SS-AGR-37 Peanut Stunt Virus Reported on Perennial Peanut in North Florida and Southern Georgia1 A. R. Blount, R. K. Sprenkel, R. N. Pittman, B. A. Smith, R. N. Morgan, W. Dankers, and T. M. Momol2 1. This document is SS-AGR-37, one of a series of the Agronomy Department and the North Florida Reseach and Education Center--Quincy FL; Florida Cooperative Extension Service, Institute of Food and Agricultural Sciences, University of Florida. Publication date: January 2002. Revised: March 2006. Please visit the EDIS Web site at http://edis.ifas.ufl.edu. 2. A. R. Blount, assistant professor, Agronomy Department; R. K. Sprenkel, professor, Entomology and Nematology Department, and associate center director, North Florida Research and Education Center; W. Dankers, senior biological scientist, T. N. Momol, assistant professor, Plant Pathology Department, North Florida Research and Education Center, Institute of Food and Agricultural Sciences, University of Florida, Cooperative Extension Service, Institute of Food and Agricultural Sciences, Gainesville, FL 32611; R. N. Pittman, agronomist, B. A. Smith, biological scientist, USDA-ARS Plant Genetic Resources Conservation, Griffin, GA, and R. N. Morgan, Extension forage specialist, Cooperative Extension Service, University of Georgia. The use of trade names in this publication is solely for the purpose of providing specific information. UF/IFAS does not guarantee or warranty the products named, and references to them in this publication does not signify our approval to the exclusion of other products of suitable composition. The Institute of Food and Agricultural Sciences (IFAS) is an Equal Opportunity Institution authorized to provide research, educational information and other services only to individuals and institutions that function with non-discrimination with respect to race, creed, color, religion, age, disability, sex, sexual orientation, marital status, national origin, political opinions or affiliations. U.S. Department of Agriculture, Cooperative Extension Service, University of Florida, IFAS, Florida A. & M. University Cooperative Extension Program, and Boards of County Commissioners Cooperating. Larry Arrington, Dean Peanut stunt virus (Clemson isolate, Cucumovirus) causes a disease in a number of economically important crops including peanut, tobacco, soybean, clover and snap bean. The virus was first described in North Carolina and Virginia in 1964. Since then, it has been found in France, Japan, Korea D.P.R. (North), Korea Republic, Morocco, Poland and Spain. Leaves from peanut plants infected with peanut stunt virus are malformed and curl up at the edges. Infected leaves may be paler green and/or yellowed. The fruit of plants infected with the virus is frequently small, malformed and the shells are commonly split open to expose seed. Infected peanut seed do not play a role in the spread of the disease, since only seed too small for planting are infected at a high enough rate to act as a source of infection. The virus can over winter in wild or forage legumes (clovers, alfalfa, lespedeza, etc.) and then spread to other crops in the spring by aphids that carry the virus in their mouthparts after feeding on infected plants. Known aphid vectors include Aphis craccivora (cowpea aphid), A. spiraecola (spirea aphid) and Myzus persicae (green peach aphid), but not Aphis gossypii (cotton aphid); Aphididae. Recently, the presence of the virus has been confirmed in perennial peanut (Arachis glabrata) in Jackson and Gulf Counties, Florida and Lowndes County, Georgia. Confirmation of the virus was done by ELISA assay of foliage and rhizome material at the USDA-ARS, Griffin, GA, using symptomatic plants found in these counties. Diseased plants exhibited symptoms which included stunted plants, chlorosis, malformed leaves, and reduced foliage yield. Mottled and chlorotic leaves are shown in Figures 1 and 2. The plants were also tested for Cucumber Mosaic Virus and Tomato Spotted Wilt Virus, but all results were negative. Usually, the virus is introduced into a cultivated peanut (A. hypogaea) field either by infected seed or by an aphid vector from a reservoir host such as white clover. In the field, the virus may multiply and be spread to other plants by an aphid vector. In the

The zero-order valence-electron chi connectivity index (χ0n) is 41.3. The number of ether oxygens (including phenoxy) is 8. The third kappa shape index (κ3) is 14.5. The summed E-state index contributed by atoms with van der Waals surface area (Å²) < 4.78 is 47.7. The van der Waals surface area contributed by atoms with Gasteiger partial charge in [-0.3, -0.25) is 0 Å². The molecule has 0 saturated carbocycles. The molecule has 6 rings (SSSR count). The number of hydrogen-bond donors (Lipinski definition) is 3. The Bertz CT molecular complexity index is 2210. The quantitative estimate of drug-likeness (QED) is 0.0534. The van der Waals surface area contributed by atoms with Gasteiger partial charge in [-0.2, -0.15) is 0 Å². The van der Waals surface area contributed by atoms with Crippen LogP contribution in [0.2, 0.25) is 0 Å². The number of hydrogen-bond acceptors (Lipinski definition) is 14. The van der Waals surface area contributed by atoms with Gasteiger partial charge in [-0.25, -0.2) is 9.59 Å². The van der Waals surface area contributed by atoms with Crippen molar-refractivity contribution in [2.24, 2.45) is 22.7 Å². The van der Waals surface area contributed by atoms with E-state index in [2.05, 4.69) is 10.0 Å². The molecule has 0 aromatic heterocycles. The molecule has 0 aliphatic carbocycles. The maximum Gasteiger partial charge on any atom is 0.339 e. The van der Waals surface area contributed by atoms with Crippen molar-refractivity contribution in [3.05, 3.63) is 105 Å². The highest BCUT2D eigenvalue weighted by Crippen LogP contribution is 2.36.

Peanut Stunt Virus Reported on Perennial Peanut in North Florida and Southern Georgia 2 fall, the virus is transmitted to other hosts, such as white clover, where it over winters. At this time, it is not known what role perennial peanut may play as a reservoir of the virus in the vicinity of peanut fields. Little is also known about the potential for forage production loss and stand longevity. Figure 1. Malformed and chlorotic leaves of Peanut Stunt-infected perennial peanut cultivar Florigraze. Figure 2. Interveinal chlorosis and typical mottling of leaves associated with Peanut Stunt virus on perennial peanut.